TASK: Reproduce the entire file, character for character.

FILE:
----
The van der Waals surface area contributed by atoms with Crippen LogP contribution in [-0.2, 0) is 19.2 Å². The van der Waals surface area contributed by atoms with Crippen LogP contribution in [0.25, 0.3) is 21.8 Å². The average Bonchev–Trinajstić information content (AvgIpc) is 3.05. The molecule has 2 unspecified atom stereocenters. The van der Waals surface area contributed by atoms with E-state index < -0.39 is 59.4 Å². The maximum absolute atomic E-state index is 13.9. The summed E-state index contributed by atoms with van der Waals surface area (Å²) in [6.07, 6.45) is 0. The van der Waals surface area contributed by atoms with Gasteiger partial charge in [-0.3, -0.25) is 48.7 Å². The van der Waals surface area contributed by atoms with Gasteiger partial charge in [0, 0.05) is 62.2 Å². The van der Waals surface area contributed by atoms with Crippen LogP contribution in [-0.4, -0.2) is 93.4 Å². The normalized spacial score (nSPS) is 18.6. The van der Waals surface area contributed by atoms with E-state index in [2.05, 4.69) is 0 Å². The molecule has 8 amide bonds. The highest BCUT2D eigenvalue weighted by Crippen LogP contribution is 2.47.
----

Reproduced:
The van der Waals surface area contributed by atoms with Crippen LogP contribution in [-0.2, 0) is 19.2 Å². The van der Waals surface area contributed by atoms with Crippen LogP contribution in [0.25, 0.3) is 21.8 Å². The average Bonchev–Trinajstić information content (AvgIpc) is 3.05. The molecule has 2 unspecified atom stereocenters. The van der Waals surface area contributed by atoms with E-state index < -0.39 is 59.4 Å². The maximum absolute atomic E-state index is 13.9. The summed E-state index contributed by atoms with van der Waals surface area (Å²) in [6.07, 6.45) is 0. The van der Waals surface area contributed by atoms with Gasteiger partial charge in [-0.3, -0.25) is 48.7 Å². The van der Waals surface area contributed by atoms with Gasteiger partial charge in [0, 0.05) is 62.2 Å². The van der Waals surface area contributed by atoms with Crippen LogP contribution in [-0.4, -0.2) is 93.4 Å². The normalized spacial score (nSPS) is 18.6. The van der Waals surface area contributed by atoms with E-state index in [2.05, 4.69) is 0 Å². The molecule has 8 amide bonds. The highest BCUT2D eigenvalue weighted by Crippen LogP contribution is 2.47.